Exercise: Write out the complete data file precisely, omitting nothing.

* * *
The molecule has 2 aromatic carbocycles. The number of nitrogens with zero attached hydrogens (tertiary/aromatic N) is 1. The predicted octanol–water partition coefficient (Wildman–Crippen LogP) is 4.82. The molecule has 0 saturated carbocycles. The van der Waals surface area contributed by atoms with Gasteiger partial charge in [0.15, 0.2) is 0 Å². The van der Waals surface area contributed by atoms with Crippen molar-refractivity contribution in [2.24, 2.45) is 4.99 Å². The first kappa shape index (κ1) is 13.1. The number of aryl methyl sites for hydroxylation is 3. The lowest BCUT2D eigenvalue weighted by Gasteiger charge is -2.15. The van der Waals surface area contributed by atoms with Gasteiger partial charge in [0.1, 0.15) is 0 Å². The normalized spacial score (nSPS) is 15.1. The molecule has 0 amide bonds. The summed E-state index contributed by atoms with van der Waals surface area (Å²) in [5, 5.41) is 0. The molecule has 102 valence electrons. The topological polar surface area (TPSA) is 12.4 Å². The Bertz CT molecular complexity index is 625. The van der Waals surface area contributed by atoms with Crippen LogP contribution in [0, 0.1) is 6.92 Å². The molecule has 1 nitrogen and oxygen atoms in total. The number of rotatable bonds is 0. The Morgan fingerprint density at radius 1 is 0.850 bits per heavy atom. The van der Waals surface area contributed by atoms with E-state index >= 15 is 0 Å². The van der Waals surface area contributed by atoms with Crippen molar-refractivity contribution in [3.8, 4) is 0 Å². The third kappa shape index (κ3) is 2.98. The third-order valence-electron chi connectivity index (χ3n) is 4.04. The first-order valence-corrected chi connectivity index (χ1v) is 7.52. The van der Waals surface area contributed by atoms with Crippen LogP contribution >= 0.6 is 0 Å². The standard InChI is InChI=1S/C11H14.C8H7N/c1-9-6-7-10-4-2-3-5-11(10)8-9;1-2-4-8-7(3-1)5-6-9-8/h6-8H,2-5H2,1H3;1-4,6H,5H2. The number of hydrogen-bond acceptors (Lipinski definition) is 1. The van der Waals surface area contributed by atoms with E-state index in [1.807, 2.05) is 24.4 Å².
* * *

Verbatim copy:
The molecule has 2 aromatic carbocycles. The number of nitrogens with zero attached hydrogens (tertiary/aromatic N) is 1. The predicted octanol–water partition coefficient (Wildman–Crippen LogP) is 4.82. The molecule has 0 saturated carbocycles. The van der Waals surface area contributed by atoms with Gasteiger partial charge in [0.15, 0.2) is 0 Å². The van der Waals surface area contributed by atoms with Crippen molar-refractivity contribution in [2.24, 2.45) is 4.99 Å². The first kappa shape index (κ1) is 13.1. The number of aryl methyl sites for hydroxylation is 3. The lowest BCUT2D eigenvalue weighted by Gasteiger charge is -2.15. The van der Waals surface area contributed by atoms with Gasteiger partial charge in [0.1, 0.15) is 0 Å². The normalized spacial score (nSPS) is 15.1. The molecule has 0 amide bonds. The summed E-state index contributed by atoms with van der Waals surface area (Å²) in [5, 5.41) is 0. The molecule has 102 valence electrons. The topological polar surface area (TPSA) is 12.4 Å². The Bertz CT molecular complexity index is 625. The van der Waals surface area contributed by atoms with Crippen LogP contribution in [0, 0.1) is 6.92 Å². The molecule has 1 nitrogen and oxygen atoms in total. The number of rotatable bonds is 0. The Morgan fingerprint density at radius 1 is 0.850 bits per heavy atom. The van der Waals surface area contributed by atoms with E-state index >= 15 is 0 Å². The van der Waals surface area contributed by atoms with Crippen molar-refractivity contribution in [3.8, 4) is 0 Å². The third kappa shape index (κ3) is 2.98. The third-order valence-electron chi connectivity index (χ3n) is 4.04. The first-order valence-corrected chi connectivity index (χ1v) is 7.52. The van der Waals surface area contributed by atoms with Crippen LogP contribution >= 0.6 is 0 Å². The standard InChI is InChI=1S/C11H14.C8H7N/c1-9-6-7-10-4-2-3-5-11(10)8-9;1-2-4-8-7(3-1)5-6-9-8/h6-8H,2-5H2,1H3;1-4,6H,5H2. The number of hydrogen-bond acceptors (Lipinski definition) is 1. The van der Waals surface area contributed by atoms with E-state index in [1.807, 2.05) is 24.4 Å².